Research shows that despite the continued move to remote working, bullying allegations are rising. Is it a signal that leaders aren’t trained to be alert in spotting and managing bullying behaviours remotely?
We look at the evidence and offer 8 tips to help stop toxic work cultures developing through remote and hybrid working.
At first glance, we might assume that the recent rise in remote working would have resulted in a reduction in cases of bullying at work. Yet, recent analysis by two employment law firms suggests that the increased use of apps, online messaging and meetings may be resulting in a rise in the occurrence of bullying and incivility at work.
Research released over the summer by the employment and partnership law specialists, Fox and Partners, revealed that the number of employment tribunals lodged which cite allegations of bullying has increased to a record high from 581 (March 20/21) to 835 (March 21/22) – a rise of 44%. The firm has suggested it may be a strong indication that leadership teams are not successfully addressing an escalation in toxic work cultures.
In a separate piece of research by specialist employment law firm GQ Littler, the number of employment tribunal claims relating to workplace ‘banter’ increased from 67 in 2020 to 97 in 2021 – a 45% increase. The firm say that ‘banter’ is being increasingly used as “justification for alleged discrimination and harassment”.
Sadly, both sets of statistics make worrying reading. Allegations of bullying, harassment and incivility at work are detrimental in so many ways for everyone involved, both personally and to an organisation's culture and reputation. We have created the following infographic with the aim that it may create awareness, start a conversation, and instigate actions to stop toxic work cultures from developing through remote working.
Some recent reviews from our training on tackling bullying in the workplace:
After a half-day Bullying in the Workplace: Training for Managers course,
“The training boosted my knowledge, taught me new management techniques and made a persuasive case as to why this matters.”
From a virtual Bullying in the Workplace: Training for Managers course,
“The realisation that anyone can be subjected to bullying, and anyone can offend others with their own behaviours without this knowledge. A great course to create positive change.”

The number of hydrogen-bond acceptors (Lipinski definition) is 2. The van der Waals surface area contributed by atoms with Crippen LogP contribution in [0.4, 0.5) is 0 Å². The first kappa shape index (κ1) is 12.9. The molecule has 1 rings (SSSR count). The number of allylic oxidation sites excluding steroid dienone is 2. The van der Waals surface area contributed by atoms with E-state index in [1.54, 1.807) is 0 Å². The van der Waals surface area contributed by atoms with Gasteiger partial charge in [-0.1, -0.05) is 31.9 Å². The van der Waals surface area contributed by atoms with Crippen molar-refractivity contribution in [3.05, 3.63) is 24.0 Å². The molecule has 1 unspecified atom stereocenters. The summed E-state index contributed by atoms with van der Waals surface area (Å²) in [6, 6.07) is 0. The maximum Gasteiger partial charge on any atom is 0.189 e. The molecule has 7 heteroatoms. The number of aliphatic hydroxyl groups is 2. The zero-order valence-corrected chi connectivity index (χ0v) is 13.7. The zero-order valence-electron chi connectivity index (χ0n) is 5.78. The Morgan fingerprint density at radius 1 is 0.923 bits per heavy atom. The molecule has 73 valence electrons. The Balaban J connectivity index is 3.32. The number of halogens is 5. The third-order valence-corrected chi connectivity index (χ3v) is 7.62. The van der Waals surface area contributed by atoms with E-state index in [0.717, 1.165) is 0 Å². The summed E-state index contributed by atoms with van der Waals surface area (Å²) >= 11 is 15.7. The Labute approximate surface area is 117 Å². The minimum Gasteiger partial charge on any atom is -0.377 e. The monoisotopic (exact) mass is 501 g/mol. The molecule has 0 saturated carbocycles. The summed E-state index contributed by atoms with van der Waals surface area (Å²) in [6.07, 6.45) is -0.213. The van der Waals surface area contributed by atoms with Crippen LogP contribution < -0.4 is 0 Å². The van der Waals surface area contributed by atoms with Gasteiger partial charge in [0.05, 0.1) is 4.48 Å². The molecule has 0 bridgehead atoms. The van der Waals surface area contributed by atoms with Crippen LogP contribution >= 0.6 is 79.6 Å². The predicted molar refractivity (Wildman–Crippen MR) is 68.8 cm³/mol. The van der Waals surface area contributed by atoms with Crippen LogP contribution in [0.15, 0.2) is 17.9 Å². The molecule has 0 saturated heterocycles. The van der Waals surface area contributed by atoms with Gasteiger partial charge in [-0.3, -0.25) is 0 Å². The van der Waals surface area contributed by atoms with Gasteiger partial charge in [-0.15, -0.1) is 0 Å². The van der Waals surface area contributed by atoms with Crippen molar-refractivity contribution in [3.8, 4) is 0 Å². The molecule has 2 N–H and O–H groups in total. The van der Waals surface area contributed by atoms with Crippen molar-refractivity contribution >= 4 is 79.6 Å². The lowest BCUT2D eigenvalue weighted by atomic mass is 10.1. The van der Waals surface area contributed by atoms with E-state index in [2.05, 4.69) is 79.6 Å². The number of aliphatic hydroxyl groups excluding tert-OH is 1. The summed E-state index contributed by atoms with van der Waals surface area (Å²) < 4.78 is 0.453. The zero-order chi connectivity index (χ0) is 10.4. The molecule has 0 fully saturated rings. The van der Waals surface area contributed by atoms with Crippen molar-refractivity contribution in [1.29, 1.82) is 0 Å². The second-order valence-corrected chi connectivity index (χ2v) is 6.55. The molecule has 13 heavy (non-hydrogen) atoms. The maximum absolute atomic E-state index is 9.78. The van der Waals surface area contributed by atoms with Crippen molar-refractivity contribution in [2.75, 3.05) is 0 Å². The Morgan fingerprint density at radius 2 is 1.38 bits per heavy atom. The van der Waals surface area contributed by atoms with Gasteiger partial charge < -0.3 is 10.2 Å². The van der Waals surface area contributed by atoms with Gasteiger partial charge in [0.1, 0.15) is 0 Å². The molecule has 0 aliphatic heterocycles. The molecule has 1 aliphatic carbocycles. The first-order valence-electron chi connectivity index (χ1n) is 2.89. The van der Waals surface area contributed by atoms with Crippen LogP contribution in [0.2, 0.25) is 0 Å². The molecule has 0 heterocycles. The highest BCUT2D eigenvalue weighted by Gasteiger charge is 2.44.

Following a 90minute session entitled ‘Bullying & Harassment - What you need to know’,
“A very useful and informative session. it should be a mandatory course for all staff including managers, directors and those in charge of policies.”
Some further reading from our blog relating to tackling harassment and bullying at work:
- Are you an innocent bystander to harassment and bullying at work?
- How to manage bullying in the workplace
Bullying Behaviours - 8 tips to stop toxic cultures developing through remote working.
Leaders be aware - are leadership teams alert to problematic behaviours which may not be obvious in remote or hybrid working environments?
Spotting behaviours online - look out for sharp remarks in video meetings, a colleague being excluded from calls, the use of messaging apps to chat while others are presenting or talking.
Bullying can be invisible - behaviours such as blocking paths to promotion and being set up to fail may not be obvious but can be present in toxic work cultures.
Encourage inclusion - create a culture where colleagues are listened to, not embarrassed, can speak up, share concerns and admit mistakes without recrimination.
Psychological safety - leaders should ensure both confidentiality and clear paths of 2-way communication so that ideas and opinions can be freely aired, as well as politely challenged.
Be proactive - train senior staff in providing feedback especially if now being offered online, provide guides that can be referred to.
Training to improve working culture - bullying at work awareness training can help to protect and support colleagues and reinforce the importance of having and using workplace policies.
Address workplace concerns - if concerns are detected ensure support is available and offered immediately e.g. coaching, mentoring and wellbeing programmes.
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